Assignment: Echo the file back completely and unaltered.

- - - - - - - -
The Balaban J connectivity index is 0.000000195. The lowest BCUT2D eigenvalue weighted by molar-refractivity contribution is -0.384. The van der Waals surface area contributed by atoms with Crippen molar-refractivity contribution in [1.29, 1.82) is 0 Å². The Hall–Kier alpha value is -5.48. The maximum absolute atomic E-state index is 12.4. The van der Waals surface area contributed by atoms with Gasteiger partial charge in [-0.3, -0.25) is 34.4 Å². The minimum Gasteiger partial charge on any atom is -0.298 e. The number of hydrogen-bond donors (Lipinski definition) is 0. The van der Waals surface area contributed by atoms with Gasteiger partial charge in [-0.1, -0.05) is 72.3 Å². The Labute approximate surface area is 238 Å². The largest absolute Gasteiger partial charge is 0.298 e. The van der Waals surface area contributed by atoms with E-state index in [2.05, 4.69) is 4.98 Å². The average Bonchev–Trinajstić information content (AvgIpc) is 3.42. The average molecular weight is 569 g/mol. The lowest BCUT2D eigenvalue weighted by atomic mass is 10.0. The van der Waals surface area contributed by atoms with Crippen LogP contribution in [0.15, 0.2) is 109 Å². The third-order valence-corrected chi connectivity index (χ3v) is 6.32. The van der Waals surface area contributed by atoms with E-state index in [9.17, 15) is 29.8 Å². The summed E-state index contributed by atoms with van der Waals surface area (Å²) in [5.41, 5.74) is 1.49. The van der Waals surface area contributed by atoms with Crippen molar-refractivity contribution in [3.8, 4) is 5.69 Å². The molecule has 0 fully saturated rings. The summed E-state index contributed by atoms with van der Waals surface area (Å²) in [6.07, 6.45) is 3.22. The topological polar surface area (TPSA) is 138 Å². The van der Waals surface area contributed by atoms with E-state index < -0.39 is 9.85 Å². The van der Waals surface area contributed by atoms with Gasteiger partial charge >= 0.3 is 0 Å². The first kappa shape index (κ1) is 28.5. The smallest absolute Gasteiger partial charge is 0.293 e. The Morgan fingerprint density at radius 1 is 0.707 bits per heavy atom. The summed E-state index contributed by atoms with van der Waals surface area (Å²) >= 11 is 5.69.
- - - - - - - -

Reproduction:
The Balaban J connectivity index is 0.000000195. The lowest BCUT2D eigenvalue weighted by molar-refractivity contribution is -0.384. The van der Waals surface area contributed by atoms with Crippen molar-refractivity contribution in [1.29, 1.82) is 0 Å². The Hall–Kier alpha value is -5.48. The maximum absolute atomic E-state index is 12.4. The van der Waals surface area contributed by atoms with Gasteiger partial charge in [-0.3, -0.25) is 34.4 Å². The minimum Gasteiger partial charge on any atom is -0.298 e. The number of hydrogen-bond donors (Lipinski definition) is 0. The van der Waals surface area contributed by atoms with Gasteiger partial charge in [-0.1, -0.05) is 72.3 Å². The Labute approximate surface area is 238 Å². The largest absolute Gasteiger partial charge is 0.298 e. The van der Waals surface area contributed by atoms with E-state index in [2.05, 4.69) is 4.98 Å². The average Bonchev–Trinajstić information content (AvgIpc) is 3.42. The average molecular weight is 569 g/mol. The lowest BCUT2D eigenvalue weighted by atomic mass is 10.0. The van der Waals surface area contributed by atoms with Crippen LogP contribution in [0.15, 0.2) is 109 Å². The third-order valence-corrected chi connectivity index (χ3v) is 6.32. The van der Waals surface area contributed by atoms with E-state index in [9.17, 15) is 29.8 Å². The summed E-state index contributed by atoms with van der Waals surface area (Å²) in [5.41, 5.74) is 1.49. The van der Waals surface area contributed by atoms with Crippen molar-refractivity contribution in [3.8, 4) is 5.69 Å². The molecule has 0 fully saturated rings. The summed E-state index contributed by atoms with van der Waals surface area (Å²) in [6.07, 6.45) is 3.22. The topological polar surface area (TPSA) is 138 Å². The van der Waals surface area contributed by atoms with E-state index < -0.39 is 9.85 Å². The van der Waals surface area contributed by atoms with Gasteiger partial charge >= 0.3 is 0 Å². The first kappa shape index (κ1) is 28.5. The smallest absolute Gasteiger partial charge is 0.293 e. The Morgan fingerprint density at radius 1 is 0.707 bits per heavy atom. The summed E-state index contributed by atoms with van der Waals surface area (Å²) >= 11 is 5.69.